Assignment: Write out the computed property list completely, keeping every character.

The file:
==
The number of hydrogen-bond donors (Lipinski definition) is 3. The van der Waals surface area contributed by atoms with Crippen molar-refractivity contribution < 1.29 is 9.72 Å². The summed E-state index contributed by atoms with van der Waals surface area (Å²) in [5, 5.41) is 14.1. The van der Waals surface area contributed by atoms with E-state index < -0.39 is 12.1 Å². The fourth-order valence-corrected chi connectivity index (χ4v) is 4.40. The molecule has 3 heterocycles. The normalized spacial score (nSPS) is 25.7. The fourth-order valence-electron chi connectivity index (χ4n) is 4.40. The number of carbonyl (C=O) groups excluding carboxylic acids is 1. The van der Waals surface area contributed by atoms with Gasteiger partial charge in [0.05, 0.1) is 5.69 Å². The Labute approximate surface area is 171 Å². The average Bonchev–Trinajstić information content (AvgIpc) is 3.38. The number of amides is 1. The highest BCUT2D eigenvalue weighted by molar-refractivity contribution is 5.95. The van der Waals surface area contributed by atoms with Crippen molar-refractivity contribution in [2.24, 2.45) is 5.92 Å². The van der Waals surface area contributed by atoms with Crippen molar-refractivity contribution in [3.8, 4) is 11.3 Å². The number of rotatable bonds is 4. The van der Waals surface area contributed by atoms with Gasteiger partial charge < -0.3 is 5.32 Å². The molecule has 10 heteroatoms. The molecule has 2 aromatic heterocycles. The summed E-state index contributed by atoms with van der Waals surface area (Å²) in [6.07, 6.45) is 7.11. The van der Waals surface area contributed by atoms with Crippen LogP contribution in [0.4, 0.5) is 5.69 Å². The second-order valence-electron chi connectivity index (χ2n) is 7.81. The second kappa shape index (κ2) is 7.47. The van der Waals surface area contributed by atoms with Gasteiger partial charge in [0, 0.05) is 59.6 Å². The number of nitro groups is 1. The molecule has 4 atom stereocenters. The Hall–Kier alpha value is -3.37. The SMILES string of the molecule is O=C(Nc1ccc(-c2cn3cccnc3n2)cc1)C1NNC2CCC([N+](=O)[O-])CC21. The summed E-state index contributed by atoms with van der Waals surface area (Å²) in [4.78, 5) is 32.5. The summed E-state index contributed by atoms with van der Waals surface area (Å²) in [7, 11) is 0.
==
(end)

The number of hydrogen-bond donors (Lipinski definition) is 3. The van der Waals surface area contributed by atoms with Crippen molar-refractivity contribution < 1.29 is 9.72 Å². The summed E-state index contributed by atoms with van der Waals surface area (Å²) in [5, 5.41) is 14.1. The van der Waals surface area contributed by atoms with E-state index < -0.39 is 12.1 Å². The fourth-order valence-corrected chi connectivity index (χ4v) is 4.40. The molecule has 3 heterocycles. The normalized spacial score (nSPS) is 25.7. The fourth-order valence-electron chi connectivity index (χ4n) is 4.40. The number of carbonyl (C=O) groups excluding carboxylic acids is 1. The van der Waals surface area contributed by atoms with Gasteiger partial charge in [0.05, 0.1) is 5.69 Å². The Labute approximate surface area is 171 Å². The average Bonchev–Trinajstić information content (AvgIpc) is 3.38. The number of amides is 1. The highest BCUT2D eigenvalue weighted by molar-refractivity contribution is 5.95. The van der Waals surface area contributed by atoms with Crippen molar-refractivity contribution in [2.24, 2.45) is 5.92 Å². The van der Waals surface area contributed by atoms with Crippen molar-refractivity contribution in [3.8, 4) is 11.3 Å². The number of rotatable bonds is 4. The van der Waals surface area contributed by atoms with Gasteiger partial charge < -0.3 is 5.32 Å². The molecule has 10 heteroatoms. The molecule has 2 aromatic heterocycles. The summed E-state index contributed by atoms with van der Waals surface area (Å²) in [6.07, 6.45) is 7.11. The van der Waals surface area contributed by atoms with Crippen LogP contribution in [0.4, 0.5) is 5.69 Å². The second-order valence-electron chi connectivity index (χ2n) is 7.81. The second kappa shape index (κ2) is 7.47. The van der Waals surface area contributed by atoms with Gasteiger partial charge in [0, 0.05) is 59.6 Å². The number of nitro groups is 1. The molecule has 4 atom stereocenters. The Hall–Kier alpha value is -3.37. The SMILES string of the molecule is O=C(Nc1ccc(-c2cn3cccnc3n2)cc1)C1NNC2CCC([N+](=O)[O-])CC21. The summed E-state index contributed by atoms with van der Waals surface area (Å²) in [4.78, 5) is 32.5. The summed E-state index contributed by atoms with van der Waals surface area (Å²) in [7, 11) is 0.